Today I phoned the AWIS at Kingroy (Elev 1492) and it gave me QNH of 1014. Then I phoned the Sunshine Coast AWIS (Elev ~ sea level). and it gave me a QNH of 1012. These airports are around 100NM from each other. So, theoretically, I will have used a QNH of 1012 if Kingaroy did not have an AWIS.

2 hPa difference in QNH in 100 nm appears to be quite reasonable. Other than for the internal workings of the way in which QNH is calculated, the elevation has little to do with QNH.

Alternatively, I may have asked a friend sitting in a plane on the ground at Kingaroy to give me the QFE QNH by setting the mainscale on his altimeter to 1492 and reading the 'QNH' (QFE) from it, which I would then use to dial into my Altimeter as I approach Kingaroy.

But, why would you ? You set yourself up for circuit conflict with other aircraft for a negligible benefit. The statement above seems to suggest that you don't appreciate the difference between QFE and QNH.

So, by using QFE I would have had an accurate reading in my approach to Kingaroy aerodrome.

Why do you suggest that flying with reference to QFE would be any more accurate than with reference to QNH ?

By using the QNH at Sunshine Coast, however, (1012) my Altimeter reading at an airfield with an elevation of ~1500 Ft would have shown a vastly different reading.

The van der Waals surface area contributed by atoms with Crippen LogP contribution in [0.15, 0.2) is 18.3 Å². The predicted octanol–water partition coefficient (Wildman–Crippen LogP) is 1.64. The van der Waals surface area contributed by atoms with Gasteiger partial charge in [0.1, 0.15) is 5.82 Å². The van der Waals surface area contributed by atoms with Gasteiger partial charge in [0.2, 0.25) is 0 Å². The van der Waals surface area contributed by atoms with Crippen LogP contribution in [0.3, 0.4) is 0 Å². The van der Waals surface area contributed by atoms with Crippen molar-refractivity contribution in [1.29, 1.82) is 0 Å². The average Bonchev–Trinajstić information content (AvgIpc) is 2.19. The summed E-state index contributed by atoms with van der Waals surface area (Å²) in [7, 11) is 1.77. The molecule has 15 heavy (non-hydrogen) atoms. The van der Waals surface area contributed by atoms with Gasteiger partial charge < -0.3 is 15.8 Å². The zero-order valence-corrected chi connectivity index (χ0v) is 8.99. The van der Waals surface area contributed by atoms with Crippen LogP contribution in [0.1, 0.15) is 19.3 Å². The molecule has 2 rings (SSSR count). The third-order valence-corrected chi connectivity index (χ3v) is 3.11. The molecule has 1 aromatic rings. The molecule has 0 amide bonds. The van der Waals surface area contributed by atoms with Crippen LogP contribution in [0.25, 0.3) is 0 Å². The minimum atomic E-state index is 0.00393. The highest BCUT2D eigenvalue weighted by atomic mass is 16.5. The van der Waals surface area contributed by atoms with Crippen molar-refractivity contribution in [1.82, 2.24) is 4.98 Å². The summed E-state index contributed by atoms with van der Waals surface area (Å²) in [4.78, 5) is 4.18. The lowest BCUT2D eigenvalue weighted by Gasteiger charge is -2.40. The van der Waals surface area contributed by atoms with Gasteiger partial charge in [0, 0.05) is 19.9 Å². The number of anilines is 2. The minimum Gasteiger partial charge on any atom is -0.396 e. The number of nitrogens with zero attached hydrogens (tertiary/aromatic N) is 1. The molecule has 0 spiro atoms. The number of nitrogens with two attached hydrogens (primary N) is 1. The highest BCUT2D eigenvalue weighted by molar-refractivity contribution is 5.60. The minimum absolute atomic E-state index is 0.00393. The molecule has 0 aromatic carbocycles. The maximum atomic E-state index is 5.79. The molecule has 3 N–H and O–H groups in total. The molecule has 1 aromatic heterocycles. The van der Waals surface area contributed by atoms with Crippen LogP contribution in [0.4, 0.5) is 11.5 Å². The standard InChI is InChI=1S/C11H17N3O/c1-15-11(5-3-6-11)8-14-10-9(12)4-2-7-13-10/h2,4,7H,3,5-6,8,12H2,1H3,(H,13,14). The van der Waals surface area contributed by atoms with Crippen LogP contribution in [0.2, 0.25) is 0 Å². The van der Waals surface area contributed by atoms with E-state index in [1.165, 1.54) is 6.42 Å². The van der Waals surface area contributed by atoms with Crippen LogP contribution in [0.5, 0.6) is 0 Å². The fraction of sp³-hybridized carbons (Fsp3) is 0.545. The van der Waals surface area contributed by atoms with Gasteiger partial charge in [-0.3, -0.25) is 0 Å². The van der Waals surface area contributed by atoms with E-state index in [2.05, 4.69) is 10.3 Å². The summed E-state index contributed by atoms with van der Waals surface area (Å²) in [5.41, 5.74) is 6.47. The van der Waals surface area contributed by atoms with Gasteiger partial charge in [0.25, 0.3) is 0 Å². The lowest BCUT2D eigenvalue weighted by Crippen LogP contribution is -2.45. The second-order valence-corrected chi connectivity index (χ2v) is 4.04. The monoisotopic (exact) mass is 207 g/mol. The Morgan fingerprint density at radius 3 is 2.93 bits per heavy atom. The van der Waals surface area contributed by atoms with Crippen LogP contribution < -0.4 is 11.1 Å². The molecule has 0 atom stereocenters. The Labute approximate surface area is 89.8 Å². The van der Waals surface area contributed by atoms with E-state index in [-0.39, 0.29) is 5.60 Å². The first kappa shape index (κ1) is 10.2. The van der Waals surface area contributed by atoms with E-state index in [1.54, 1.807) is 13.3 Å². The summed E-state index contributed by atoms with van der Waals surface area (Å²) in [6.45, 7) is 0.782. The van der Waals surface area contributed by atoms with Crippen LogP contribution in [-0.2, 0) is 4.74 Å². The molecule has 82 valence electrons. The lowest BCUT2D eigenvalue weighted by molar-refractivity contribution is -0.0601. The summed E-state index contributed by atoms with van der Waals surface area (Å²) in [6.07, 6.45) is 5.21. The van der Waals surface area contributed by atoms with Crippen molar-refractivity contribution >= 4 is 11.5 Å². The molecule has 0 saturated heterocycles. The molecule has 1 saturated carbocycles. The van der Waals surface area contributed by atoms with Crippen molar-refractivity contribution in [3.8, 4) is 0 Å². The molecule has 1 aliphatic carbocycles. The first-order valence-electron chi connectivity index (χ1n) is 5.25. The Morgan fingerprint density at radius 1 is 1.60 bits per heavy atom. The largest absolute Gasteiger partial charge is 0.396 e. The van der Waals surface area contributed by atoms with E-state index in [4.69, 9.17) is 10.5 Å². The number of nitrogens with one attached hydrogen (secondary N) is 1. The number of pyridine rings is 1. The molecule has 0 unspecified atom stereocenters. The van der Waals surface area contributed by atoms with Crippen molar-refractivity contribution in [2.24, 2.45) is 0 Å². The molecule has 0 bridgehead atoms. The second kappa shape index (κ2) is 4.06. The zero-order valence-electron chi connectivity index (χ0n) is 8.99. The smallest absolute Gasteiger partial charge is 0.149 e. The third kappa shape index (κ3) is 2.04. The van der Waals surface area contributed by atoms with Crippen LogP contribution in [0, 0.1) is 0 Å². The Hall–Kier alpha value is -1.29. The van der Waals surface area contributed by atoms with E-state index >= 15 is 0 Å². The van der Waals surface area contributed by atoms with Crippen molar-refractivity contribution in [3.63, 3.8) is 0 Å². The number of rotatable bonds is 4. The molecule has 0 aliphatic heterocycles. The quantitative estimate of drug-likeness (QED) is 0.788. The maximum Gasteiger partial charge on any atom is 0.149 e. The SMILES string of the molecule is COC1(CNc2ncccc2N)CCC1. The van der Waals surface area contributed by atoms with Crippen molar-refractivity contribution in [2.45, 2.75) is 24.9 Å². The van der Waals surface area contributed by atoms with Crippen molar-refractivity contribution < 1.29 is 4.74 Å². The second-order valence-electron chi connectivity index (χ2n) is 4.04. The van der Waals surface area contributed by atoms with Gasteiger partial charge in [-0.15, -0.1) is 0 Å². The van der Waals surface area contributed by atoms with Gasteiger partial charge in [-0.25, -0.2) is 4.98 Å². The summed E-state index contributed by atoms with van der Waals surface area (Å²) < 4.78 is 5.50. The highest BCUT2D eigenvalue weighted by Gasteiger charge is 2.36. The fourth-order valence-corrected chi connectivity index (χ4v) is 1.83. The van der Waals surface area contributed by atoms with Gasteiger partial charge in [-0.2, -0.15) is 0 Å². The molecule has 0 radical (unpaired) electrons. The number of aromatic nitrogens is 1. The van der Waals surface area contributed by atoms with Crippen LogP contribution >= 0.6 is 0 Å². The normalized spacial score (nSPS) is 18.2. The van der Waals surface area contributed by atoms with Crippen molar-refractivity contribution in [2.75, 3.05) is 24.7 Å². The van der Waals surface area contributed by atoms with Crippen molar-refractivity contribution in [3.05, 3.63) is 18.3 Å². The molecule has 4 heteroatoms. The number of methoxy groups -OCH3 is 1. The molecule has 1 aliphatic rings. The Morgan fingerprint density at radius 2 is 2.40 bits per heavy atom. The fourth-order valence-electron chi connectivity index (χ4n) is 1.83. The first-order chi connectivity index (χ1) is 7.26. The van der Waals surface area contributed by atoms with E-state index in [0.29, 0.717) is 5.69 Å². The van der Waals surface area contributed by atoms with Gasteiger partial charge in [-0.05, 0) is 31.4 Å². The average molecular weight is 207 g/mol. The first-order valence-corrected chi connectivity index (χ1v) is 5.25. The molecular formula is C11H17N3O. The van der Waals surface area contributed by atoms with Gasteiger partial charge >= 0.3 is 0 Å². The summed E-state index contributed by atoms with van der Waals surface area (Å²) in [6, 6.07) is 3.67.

Not so. In both cases you would be reading an approximate elevation. So, at Sunshine Coast your altimeter would read something near sea level while at Kingaroy, it would read somewhere near 1490. Yes the readings are different, but that is only due to the fact that the elevations are different.

I think I see my issue here, ... I am bringing Pressure Hight into the equation, which I should not do.


Not that I can see. You don't appear to have made any reference to pressure height in this post other than for the last sentence.

In the end, the difference between 1012 and 1014 is not a lot. So, even if I had used the QNH for the Sunshine Coast airport it would not have made too much of a difference (say around 60 Ft or so).

That's fine. However, why wouldn't you have used, say, the forecast QNH or area QNH instead of a remote location QNH ?

I'm starting to wonder if you don't have a sound understanding of the difference between the three pressure levels and their interrelation with each other ?

Engineering specialist in aircraft performance and weight control.